The following questions and cases deal with the subject of cost-benefit analysis of internal control. Some important concepts in cost-benefit analysis are as follows:
1. Measurable benefit. Benefits or cost savings may be measured directly or may be based on estimates of expected value. An expected loss is an estimate of the amount of a probable loss multiplied by the frequency or probability of the loss-causing event.
A measurable benefit can arise from the reduction of an expected loss.
2. Qualitative benefit. Some gains or cost savings may not be measurable, such as company public image, reputation for regulatory compliance, customer satisfaction, and employee morale.
3. Measurable costs. Controls may have direct costs such as wages and equipment expenses.
4. Qualitative cost factors. Some costs may be indirect, such as lower employee morale created by over-controlled work restrictions.
5. Marginal analysis. Each successive control feature may have marginal cost and benefit effects on the control problem.

Case A
Porterhouse Company has numerous bank accounts. Why might management hesitate to spend $20,000 (half of a clerical salary) to assign someone the responsibility of reconciling each account every month for the purpose of catching the banks’ accounting errors? Do other good reasons exist to justify spending $20,000 each year to reconcile bank accounts monthly?

Case B
Harper Hoe Company keeps a large inventory of hardware products in a warehouse. Last year, $500,000 was lost to thieves who broke in through windows and doors. Josh Harper figures that installing steel doors with special locks and burglar bars on the windows at a cost of $25,000 would eliminate 90% of the loss. Hiring armed guards to patrol the building 16 hours a day at a current annual cost of $75,000 would eliminate all the loss, according to officials of the Holmes Security Agency. Should Josh arrange for one, both, or neither of the control measures?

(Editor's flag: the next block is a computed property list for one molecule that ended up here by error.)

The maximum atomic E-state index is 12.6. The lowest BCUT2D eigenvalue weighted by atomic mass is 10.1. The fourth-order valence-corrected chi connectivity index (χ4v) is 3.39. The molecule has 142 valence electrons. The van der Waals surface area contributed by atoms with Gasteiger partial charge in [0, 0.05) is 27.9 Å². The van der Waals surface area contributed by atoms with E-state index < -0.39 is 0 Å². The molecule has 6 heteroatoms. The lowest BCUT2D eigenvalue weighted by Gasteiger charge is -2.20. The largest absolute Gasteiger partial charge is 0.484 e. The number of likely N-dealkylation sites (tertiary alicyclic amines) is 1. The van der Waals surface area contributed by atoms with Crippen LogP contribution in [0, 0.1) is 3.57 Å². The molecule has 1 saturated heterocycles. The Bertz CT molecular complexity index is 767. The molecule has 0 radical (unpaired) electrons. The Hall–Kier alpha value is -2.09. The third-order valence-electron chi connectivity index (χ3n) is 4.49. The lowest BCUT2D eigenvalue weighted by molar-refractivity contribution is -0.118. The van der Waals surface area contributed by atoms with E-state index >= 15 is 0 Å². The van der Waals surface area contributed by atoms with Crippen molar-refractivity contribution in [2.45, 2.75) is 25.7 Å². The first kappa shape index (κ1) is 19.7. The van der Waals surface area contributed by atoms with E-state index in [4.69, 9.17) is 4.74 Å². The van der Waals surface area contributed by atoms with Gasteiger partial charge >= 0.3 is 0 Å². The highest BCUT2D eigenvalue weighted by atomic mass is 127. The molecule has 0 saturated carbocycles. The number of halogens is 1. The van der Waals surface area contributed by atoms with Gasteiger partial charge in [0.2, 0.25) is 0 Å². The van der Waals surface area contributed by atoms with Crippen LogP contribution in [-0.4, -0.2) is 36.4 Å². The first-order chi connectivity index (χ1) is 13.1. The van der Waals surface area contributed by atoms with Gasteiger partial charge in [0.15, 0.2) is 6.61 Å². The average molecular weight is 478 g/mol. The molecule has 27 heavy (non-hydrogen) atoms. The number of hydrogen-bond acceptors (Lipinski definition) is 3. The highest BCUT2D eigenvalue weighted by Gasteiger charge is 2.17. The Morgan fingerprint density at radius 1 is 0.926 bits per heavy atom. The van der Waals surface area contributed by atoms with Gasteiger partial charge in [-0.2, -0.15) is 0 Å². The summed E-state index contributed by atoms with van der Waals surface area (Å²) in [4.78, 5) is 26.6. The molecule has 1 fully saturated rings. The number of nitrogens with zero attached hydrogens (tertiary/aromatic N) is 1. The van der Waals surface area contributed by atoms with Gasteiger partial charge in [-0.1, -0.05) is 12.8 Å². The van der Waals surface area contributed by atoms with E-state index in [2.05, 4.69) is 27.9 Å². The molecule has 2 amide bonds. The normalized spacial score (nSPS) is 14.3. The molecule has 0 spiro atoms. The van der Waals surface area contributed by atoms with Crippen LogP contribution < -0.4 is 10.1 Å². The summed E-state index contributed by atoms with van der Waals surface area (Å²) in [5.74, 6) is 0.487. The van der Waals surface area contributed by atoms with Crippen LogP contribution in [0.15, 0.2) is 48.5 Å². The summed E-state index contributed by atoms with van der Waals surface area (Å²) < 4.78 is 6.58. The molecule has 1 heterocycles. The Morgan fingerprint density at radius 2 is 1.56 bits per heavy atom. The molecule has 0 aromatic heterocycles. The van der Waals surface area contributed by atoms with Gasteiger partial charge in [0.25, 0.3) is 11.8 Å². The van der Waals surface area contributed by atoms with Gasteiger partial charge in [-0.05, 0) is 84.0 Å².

Case C
The Merry Mound Cafeteria formerly collected from each customer as he or she reached the end of the food line. A cashier, seated at a cash register, rang up the amount (displayed on a digital screen) and collected money. Management changed the system, and now a clerk at the end of the line operates a calculator/printer machine and gives each customer a paper tape. The machine accumulates a running total internally. The customer presents the tape at the cash register on the way out and pays.
The cafeteria manager justified the direct cost of $30,000 annually for the additional salary and $500 for the new machine by pointing out that he could serve four more people each weekday (Monday through Friday) and 10 more people on Saturday and Sunday. The food line now moves faster and customers are more satisfied. (The average meal tab is $12, and total costs of food and service are considered fixed.) “Besides,” he said, “my internal control is better.” Evaluate the manager’s assertions.

Case D
Assume, in the Merry Mound situation cited above, that the better control of separating cash custody from the end-of-food-line recording function was not cost beneficial, even after taking all measurable benefits into consideration. As an auditor, you believe the cash collection system deficiency is a significant deficiency in internal control, and you have written it as such in your letter concerning reportable conditions, which you delivered to Merry Mound’s central administration. The local manager insists on inserting his own opinion on the cost-benefit analysis in the preface to the document that contains your report. Should you, in your report, express any opinion or evaluation on the manager’s statement?

  • CreatedJanuary 09, 2015
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